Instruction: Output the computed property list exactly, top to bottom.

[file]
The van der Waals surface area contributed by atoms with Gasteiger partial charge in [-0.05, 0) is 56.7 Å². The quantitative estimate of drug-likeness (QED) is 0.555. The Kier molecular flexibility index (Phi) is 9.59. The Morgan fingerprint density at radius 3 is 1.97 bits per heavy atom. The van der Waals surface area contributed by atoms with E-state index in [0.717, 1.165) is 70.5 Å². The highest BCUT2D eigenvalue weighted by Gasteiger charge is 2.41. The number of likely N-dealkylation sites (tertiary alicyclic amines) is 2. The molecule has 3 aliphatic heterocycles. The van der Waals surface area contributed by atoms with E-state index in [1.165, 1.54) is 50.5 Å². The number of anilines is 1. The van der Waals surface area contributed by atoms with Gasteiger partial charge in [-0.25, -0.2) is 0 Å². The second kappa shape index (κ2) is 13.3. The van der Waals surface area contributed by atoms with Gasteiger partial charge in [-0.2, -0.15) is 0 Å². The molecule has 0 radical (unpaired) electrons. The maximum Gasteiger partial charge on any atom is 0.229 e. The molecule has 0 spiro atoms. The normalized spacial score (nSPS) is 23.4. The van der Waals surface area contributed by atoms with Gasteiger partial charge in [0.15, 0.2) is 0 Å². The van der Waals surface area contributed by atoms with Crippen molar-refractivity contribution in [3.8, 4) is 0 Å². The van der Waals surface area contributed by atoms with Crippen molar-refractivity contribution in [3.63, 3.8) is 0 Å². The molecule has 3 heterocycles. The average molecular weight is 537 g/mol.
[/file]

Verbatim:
The van der Waals surface area contributed by atoms with Gasteiger partial charge in [-0.05, 0) is 56.7 Å². The quantitative estimate of drug-likeness (QED) is 0.555. The Kier molecular flexibility index (Phi) is 9.59. The Morgan fingerprint density at radius 3 is 1.97 bits per heavy atom. The van der Waals surface area contributed by atoms with E-state index in [0.717, 1.165) is 70.5 Å². The highest BCUT2D eigenvalue weighted by Gasteiger charge is 2.41. The number of likely N-dealkylation sites (tertiary alicyclic amines) is 2. The molecule has 3 aliphatic heterocycles. The van der Waals surface area contributed by atoms with E-state index in [1.165, 1.54) is 50.5 Å². The number of anilines is 1. The van der Waals surface area contributed by atoms with Gasteiger partial charge in [-0.25, -0.2) is 0 Å². The second kappa shape index (κ2) is 13.3. The van der Waals surface area contributed by atoms with Gasteiger partial charge in [-0.2, -0.15) is 0 Å². The molecule has 0 radical (unpaired) electrons. The maximum Gasteiger partial charge on any atom is 0.229 e. The molecule has 0 spiro atoms. The normalized spacial score (nSPS) is 23.4. The van der Waals surface area contributed by atoms with Gasteiger partial charge in [0.15, 0.2) is 0 Å². The van der Waals surface area contributed by atoms with Crippen molar-refractivity contribution in [3.8, 4) is 0 Å². The van der Waals surface area contributed by atoms with Crippen molar-refractivity contribution in [3.63, 3.8) is 0 Å². The molecule has 3 heterocycles. The average molecular weight is 537 g/mol.